IERNA's Heating & Cooling Blog : Archive for November, 2009

Corrosion in Homes and Connections to Chinese Drywall

Thursday, November 26th, 2009

Corrosion in Homes and Connections to Chinese Drywall
U.S. Consumer Product Safety Commission

November 23, 2009 – Results from a major indoor air study of 51 homes are being released today along with initial reports from two studies of corrosion in homes with Chinese drywall. We now can show a strong association between homes with the problem drywall and the levels of hydrogen sulfide in those homes and corrosion of metals in those homes. By identifying this association, the Interagency Drywall Task Force can now move forward to develop protocols that will identify homes with this corrosive environment and can determine the effectiveness of remediation methods. The Task Force continues to work with Congressional and White House officials to determine the best approaches to design and fund these identification and remediation efforts to help the families dealing with this issue.

“We now have the science that enables the Task Force to move ahead to the next phase – to develop both a screening process and effective remediation methods. Ongoing studies will examine health and safety effects, but we are now ready to get to work fixing this problem,” said U.S. Consumer Product Safety Commission Chairman Inez Tenenbaum.

The Studies
The 51 home study contracted by CPSC was done by Environmental Health & Engineering (EH&E), an internationally known environmental testing firm based in Massachusetts. In addition, today two preliminary reports on corrosion safety issues are being released. The Sandia National Laboratories’ (SNL) Materials and Engineering Center is studying the long-term electrical safety hazards of conductor metal components. The National Institute of Standards and Technology (NIST) is studying the corrosion effects on fire safety components taken from complaint homes.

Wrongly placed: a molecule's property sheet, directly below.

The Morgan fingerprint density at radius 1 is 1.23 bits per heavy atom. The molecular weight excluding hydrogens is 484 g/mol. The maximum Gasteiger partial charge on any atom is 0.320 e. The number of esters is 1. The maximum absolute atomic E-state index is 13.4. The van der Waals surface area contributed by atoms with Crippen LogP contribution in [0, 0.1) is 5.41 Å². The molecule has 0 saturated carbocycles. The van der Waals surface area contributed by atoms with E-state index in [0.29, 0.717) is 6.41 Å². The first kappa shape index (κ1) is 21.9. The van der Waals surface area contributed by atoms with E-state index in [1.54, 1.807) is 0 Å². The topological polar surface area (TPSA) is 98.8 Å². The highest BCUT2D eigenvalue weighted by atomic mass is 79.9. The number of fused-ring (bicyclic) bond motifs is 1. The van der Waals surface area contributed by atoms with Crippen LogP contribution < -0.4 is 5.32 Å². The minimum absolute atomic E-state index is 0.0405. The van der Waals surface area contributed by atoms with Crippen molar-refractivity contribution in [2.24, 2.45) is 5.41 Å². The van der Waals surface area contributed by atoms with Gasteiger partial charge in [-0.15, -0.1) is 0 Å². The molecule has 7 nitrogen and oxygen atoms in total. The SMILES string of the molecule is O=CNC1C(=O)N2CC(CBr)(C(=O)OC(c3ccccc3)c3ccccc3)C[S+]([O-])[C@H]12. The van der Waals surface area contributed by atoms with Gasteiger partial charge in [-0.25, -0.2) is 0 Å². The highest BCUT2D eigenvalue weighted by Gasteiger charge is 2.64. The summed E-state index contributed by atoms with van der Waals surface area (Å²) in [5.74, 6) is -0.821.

Findings
EH&E compared 41 “complaint” homes in five states selected from CPSC’s consumer incident report database, with 10 noncomplaint homes built around the same time in the same area as the complaint homes. Homes were sampled between July and September 2009.

The EH&E findings are that hydrogen sulfide gas is the essential component that causes copper and silver sulfide corrosion found in the complaint homes. Other factors, including air exchange rates, formaldehyde and other air contaminants contribute to the reported problems.

In ways still to be determined, hydrogen sulfide gas is being created in homes built with Chinese drywall. Earlier studies found large amounts of elemental sulfur in the Chinese drywall. CPSC is investigating drywall from other sources that may mimic the problems found with Chinese drywall. CPSC is meeting with drywall manufacturers and others who are studying this issue to take their findings into consideration.

EH&E exposed copper and silver test strips, known as coupons, in homes for a period of about two weeks. The coupons showed significantly higher rates of corrosion in complaint homes than in the control homes. The dominant species of corrosion on the coupons was copper sulfide and silver sulfide, as determined by additional laboratory tests. Visual inspection and evaluation of ground wire corrosion also revealed statistically significant greater ground wire corrosion in complaint homes compared to non-complaint homes.

The EH&E study also found that by using hand-held x-ray fluorescence (XRF) and Fourier Transform Infrared (FTIR) instruments, they were able to detect markers that could identify Chinese-made dry wall at a sheet-by-sheet level.

While drywall-related corrosion is clearly evident, long term safety effects are still under investigation. Like the EH&E study, initial reports available today from SNL and NIST show copper and silver sulfide corrosion on samples of metal taken from homes with problem drywall. These ongoing investigations will help the CPSC identify the nexus of problem drywall and long term safety issues.